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Development of a pregnant guinea pig model to test the virulence of Campylobacter fetus subsp. venerealis

Koya, A., Boe-Hansen, G.B., de Wet, S.C., Cawdell-Smith, A.J., Turner, S.A., Greer, R.M. and Lew-Tabor, A.E. (2011) Development of a pregnant guinea pig model to test the virulence of Campylobacter fetus subsp. venerealis. In: 16th International Workshop on Campylobacter, Helicobacter and Related Organisms (CHRO) 2011, 28 August - 1 September 2011, Vancouver, BC Canada.


Bovine genital campylobacteriosis (BGC), caused by Campylobacter fetus subsp. venerealis (Cfv), is associated with production losses in the Australian meat and dairy industry. The objective of this pilot study was to develop a reliable guinea pig model for BGC abortion to facilitate future studies of Cfv pathogenicity, abortion mechanism and vaccine efficacy. Five groups (A-E) of 5 guinea pigs (1 control per group) at 42 days of gestation were inoculated with laboratory isolates of Cfv via intra-peritoneal (IP) injection. Groups A, B, C, D and E were injected with five different isolates; Q41 at 8.4 x 107 cfu/ml, 258 at 1 x 108 cfu/ml, 540 at 1 x 108 cfu/ml, 540 at 1.2 x 104 cfu/ml and 540 at 3.3 x 107 cfu/ml respectively. Tissues from dams and aborted foetuses were examined using culture and histology. The study was approved by the University of Queensland Animal Ethics Committee. Group B had an abortion rate of 100% and groups C and E had abortion rates of 75% within a time period of 19 – 168 hours while Group A produced no abortions within 7 days of IP injection. The occurrence of Cfv isolated from peritoneum, uterus horns, placental sites, amniotic fluid and foetal stomach content varied. One dam in Group D aborted one foetus. No control animals aborted and Cfv was not isolated in Group D and the controls. Histology results showed tissue changes associated with placentitis, suggesting that Cfv induces inflammation, placental detachment and abortion. Strain virulence variation appears to be present. Intra-peritoneal administration of Cfv to pregnant guinea pigs is a promising small animal model for investigation of BGC abortion.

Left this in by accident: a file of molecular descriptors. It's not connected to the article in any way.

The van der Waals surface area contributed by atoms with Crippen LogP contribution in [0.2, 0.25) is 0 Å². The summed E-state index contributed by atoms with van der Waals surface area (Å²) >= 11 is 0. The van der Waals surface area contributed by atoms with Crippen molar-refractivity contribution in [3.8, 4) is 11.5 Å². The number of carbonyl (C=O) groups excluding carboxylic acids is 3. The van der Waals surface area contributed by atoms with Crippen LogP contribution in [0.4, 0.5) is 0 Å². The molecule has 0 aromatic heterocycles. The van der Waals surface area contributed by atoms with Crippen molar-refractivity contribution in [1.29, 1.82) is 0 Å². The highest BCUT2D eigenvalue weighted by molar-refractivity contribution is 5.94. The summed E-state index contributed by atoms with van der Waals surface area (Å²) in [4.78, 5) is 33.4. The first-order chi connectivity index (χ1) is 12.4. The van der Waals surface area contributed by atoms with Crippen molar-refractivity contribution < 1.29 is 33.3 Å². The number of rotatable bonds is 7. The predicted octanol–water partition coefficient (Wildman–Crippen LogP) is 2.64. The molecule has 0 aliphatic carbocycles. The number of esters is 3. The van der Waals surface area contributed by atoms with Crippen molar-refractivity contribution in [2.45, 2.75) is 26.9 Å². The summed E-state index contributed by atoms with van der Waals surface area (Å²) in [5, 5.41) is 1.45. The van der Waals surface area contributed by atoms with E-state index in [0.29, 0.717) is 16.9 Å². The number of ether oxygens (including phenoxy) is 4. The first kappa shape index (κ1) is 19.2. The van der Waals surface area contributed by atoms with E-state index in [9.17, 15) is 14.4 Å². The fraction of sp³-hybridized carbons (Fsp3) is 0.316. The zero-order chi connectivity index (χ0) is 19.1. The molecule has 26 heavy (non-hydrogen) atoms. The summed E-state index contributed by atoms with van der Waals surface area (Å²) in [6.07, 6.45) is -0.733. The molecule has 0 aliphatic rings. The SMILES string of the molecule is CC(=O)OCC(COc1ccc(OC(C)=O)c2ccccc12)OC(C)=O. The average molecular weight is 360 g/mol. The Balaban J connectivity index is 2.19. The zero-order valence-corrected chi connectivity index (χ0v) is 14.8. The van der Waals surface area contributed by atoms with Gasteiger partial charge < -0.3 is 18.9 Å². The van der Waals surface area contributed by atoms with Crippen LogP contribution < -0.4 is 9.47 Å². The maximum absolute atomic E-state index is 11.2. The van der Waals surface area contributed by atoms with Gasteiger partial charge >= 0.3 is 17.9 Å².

Item Type: Conference Item
Murdoch Affiliation: Centre for Comparative Genomics
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